Several days of dire warnings about a post-Christmas blizzard have county and town officials well-prepped for the worst as the storm picked up intensity Sunday afternoon.
Nassau County has 275 workers on the clock to help clear roads, according to County Executive Ed Mangano.
"We have made sure that we have enough fuel on hand," Mangano said. "We have plenty of salt on hand, plenty of product to clean our roadways. We are all ready to go."
A non-emergency hotline–888-684-4274–will begin operating at 3 p.m., Mangano said, to provide assistance with snow-related situations–such as downed trees or plowing issues–that are not life-threatening.
A Sunday winter storm usually wouldn't be so bad with schools closed and people off from work, but the day after Christmas presents unique challenges, Mangano said.
"We realize many people traveled to see their loved ones during the holiday and today is a big travel day so it is a concern to us," he said.
The usual Dec. 26 rush to the malls to make returns and snag after-Christmas bargains could also cause issues on the roads.
"It's a big shopping day and we'd like nothing more than to have people in the stores helping our economy and of course, generating sales tax revenue for the county," Mangano said.
But on Sunday, the county executive said public safety trumps the dollar with forecasters calling for a possible two feet of snow in some areas.
"We urge you to stay home and perhaps go shopping on Monday," Mangano said.
The Nassau County Red Cross has all of its volunteers on standby Sunday, spokesman Sam Kille said.
"A lot of people are watching the weather and if need be, we are always ready to open shelters," Kille said. "We are hopeful that won't be the case."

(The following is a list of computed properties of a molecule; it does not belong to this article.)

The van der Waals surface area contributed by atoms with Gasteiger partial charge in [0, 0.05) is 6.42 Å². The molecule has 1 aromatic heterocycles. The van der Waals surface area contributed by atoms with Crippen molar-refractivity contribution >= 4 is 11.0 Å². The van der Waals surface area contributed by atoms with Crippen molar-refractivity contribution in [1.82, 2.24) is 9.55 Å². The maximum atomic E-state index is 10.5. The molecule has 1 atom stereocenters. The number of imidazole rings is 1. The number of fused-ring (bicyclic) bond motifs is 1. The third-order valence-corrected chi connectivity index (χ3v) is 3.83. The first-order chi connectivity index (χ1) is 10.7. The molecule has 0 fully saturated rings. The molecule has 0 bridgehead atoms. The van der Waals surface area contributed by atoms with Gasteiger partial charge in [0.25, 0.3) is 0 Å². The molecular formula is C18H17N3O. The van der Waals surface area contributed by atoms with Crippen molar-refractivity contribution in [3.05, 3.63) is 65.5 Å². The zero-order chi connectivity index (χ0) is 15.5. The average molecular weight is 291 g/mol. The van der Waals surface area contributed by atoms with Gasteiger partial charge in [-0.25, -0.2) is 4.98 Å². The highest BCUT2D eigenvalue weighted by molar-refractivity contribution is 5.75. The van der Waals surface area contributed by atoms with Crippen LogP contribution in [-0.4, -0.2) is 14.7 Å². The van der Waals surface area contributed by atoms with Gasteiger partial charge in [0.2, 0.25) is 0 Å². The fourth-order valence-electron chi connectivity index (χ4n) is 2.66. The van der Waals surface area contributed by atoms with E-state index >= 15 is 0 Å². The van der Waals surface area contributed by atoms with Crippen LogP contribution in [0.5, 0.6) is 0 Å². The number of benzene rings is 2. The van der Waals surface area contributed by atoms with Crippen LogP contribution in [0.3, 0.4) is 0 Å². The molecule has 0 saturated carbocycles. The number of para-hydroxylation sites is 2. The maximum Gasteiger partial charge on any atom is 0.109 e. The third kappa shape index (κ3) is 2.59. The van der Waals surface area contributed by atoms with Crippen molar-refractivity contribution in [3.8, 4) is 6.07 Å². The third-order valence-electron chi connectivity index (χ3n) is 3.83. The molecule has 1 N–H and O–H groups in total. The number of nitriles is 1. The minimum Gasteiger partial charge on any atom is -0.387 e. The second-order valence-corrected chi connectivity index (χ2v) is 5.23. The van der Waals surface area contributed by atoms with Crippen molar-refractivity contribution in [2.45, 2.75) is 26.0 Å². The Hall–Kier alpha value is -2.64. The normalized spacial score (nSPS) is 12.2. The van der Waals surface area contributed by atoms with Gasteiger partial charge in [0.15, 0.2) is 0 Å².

Although forecasters have been predicting a storm for days, with supermarkets closed Saturday for Christmas, Kille said residents were flocking to stores Sunday morning to stock up on food and supplies.
If you do have leave the house today, Kille urged residents to make sure to have emergency supplies, expect delays and expect to possibly be stranded. For winter storm tips from the Nassau Red Cross website click here. The Red Cross can be reached at 516-747-3500.
With plenty of snow yet to fall, local officials said they can't yet predict just how bad Monday morning's commute will be.
"We are taking this minute by minute," Mangano said.
The wind factor, with gusts predicted to reach 60 mph, would "dramatically affect our ability to keep roads clear," Mangano added.
The Town of Oyster Bay has also set up a hotline for people to call for issues involving downed trees or wires or blocked roads. Farmingdale residents with these issues should call 1-888-684-4274.
The Town is asking residents to remove vehicles from streets to assist in plowing, and to clear the areas near fire hydrants. Basketball hoops should also be removed from the street.
Oyster Bay officials also announced that sanitation and recycling has been suspended for Monday and will be performed on residents' next scheduled day.
Town Ice rink programs, community and youth activities including senior and shopping trips have been canceled through Monday as have activities at tthe Hicksville Athletic Center.
Until the skies clear, the advice from the across the board, though, is simple: Stay home, stay warm and stay informed.
"Don't venture out unless you absolutely have to," Mangano said.